Collection of the U.S. House of Representatives
About this object
Robert B. Gordon served as a Member of Congress from Ohio in the 56th and 57th Congresses (1899–1903) before he became Sergeant at Arms in 1913.
On this date, House Sergeant at Arms Robert Gordon
arrested H. Snowden Marshall—the U.S. Attorney for the Southern District of New York—after the House voted to charge Marshall with contempt. The months-long feud began when a federal grand jury indicted Representative Frank Buchanan
of Illinois as a result of Marshall’s investigation into whether Germany—America’s soon-to-be enemy during World War I—was secretly funding an organization called Labor’s National Peace Council. Buchanan, the labor council’s former president, was charged with “conspiring to foment strikes in American munition factories as part of a campaign, financed by the German government, to check the exportation of munitions to the entente allies.” Soon after, on December 14, 1915, Buchanan introduced articles of impeachment against Marshall, accusing him of corruption and other “high crimes and misdemeanors.” The House referred Buchanan’s measure to a special subcommittee of the Judiciary Committee that had been granted subpoena powers. During the subcommittee investigation, the New York Times
published comments from the district attorney’s office claiming that the House investigation was being conducted in bad faith to delay Marshall’s own investigation of “pro-German partisans.” The very next day, the subcommittee questioned the author of the Times
article—journalist Leonard Holme—about his sources. When Holme refused to reveal them, the subcommittee directed the Sergeant at Arms to arrest him. After U.S. Marshals declined to take custody of Holme, he promptly returned to the subcommittee and underwent a second round of questioning. News of Holme’s arrest infuriated Marshall, who wrote the House an angry letter denouncing the subcommittee’s actions, and offering “to resign if you can indicate anything I ever did that remotely approximates the lawless tyranny of your order of arrest of Mr. Holme.” The House responded by passing a resolution declaring Marshall’s letter to be a “breach of the privileges” of the House, charging him with contempt, and authorizing his arrest. Gordon arrested Marshall at his New York office but he was not in custody for long, nor was he transported to Washington. Marshall quickly was granted a writ of habeas corpus and freed; he appealed his case all the way to the U.S. Supreme Court. In April 1917, the court ruled in Marshall v. Gordon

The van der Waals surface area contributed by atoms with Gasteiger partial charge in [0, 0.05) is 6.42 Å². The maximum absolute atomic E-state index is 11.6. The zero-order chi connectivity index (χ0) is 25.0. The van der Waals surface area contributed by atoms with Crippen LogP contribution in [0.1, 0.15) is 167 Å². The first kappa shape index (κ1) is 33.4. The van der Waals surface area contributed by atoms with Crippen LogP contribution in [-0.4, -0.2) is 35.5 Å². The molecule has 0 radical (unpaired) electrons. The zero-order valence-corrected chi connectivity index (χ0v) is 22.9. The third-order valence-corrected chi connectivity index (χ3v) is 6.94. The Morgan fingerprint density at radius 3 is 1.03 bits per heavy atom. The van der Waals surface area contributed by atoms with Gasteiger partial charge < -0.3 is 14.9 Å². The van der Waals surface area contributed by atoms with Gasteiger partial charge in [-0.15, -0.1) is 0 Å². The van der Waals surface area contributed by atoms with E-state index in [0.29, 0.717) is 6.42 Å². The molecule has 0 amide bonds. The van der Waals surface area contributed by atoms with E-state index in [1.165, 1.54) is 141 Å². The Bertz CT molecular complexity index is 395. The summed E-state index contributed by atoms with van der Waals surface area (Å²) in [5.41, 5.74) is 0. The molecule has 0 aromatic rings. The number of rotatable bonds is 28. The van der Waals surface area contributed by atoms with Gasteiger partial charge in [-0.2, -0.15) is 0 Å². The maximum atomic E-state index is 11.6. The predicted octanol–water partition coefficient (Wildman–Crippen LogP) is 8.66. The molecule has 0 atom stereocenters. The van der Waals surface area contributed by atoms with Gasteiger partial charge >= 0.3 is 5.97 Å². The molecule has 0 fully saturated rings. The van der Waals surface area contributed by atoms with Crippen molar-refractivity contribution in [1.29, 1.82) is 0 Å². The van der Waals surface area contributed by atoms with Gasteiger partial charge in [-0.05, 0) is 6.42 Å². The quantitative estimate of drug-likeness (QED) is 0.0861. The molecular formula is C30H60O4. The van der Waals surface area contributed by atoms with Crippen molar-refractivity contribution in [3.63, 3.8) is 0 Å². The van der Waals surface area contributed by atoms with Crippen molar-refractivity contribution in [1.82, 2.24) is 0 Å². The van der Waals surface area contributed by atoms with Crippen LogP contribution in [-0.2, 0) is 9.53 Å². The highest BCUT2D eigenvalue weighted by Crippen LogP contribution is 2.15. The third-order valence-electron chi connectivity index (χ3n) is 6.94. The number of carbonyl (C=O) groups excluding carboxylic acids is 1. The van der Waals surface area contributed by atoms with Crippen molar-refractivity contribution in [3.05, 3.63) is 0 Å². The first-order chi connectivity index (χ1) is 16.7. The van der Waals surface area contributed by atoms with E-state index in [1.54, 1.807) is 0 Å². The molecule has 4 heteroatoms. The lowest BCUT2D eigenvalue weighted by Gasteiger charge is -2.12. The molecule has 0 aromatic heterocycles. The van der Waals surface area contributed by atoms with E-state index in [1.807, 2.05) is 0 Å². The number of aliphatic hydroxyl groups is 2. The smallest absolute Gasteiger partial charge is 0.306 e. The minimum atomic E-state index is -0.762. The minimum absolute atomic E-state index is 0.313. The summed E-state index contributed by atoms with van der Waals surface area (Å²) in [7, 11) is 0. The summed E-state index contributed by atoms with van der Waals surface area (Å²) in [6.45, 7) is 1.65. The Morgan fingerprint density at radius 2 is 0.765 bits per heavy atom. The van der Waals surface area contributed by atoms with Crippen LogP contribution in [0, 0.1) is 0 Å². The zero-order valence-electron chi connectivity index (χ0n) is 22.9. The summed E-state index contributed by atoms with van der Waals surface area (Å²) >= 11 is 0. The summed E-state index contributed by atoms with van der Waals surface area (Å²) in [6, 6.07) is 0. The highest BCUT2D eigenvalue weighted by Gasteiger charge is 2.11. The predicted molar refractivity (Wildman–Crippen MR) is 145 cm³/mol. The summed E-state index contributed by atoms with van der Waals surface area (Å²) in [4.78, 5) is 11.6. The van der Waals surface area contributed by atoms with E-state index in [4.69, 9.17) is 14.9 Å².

that the Constitution did not provide Congress with the power to punish individuals unless they “prevent or obstruct the discharge of legislative duty.” The court, in determining that Marshall’s letter did not impede the House’s ability to legislate, ruled that the House had no right to punish him for it.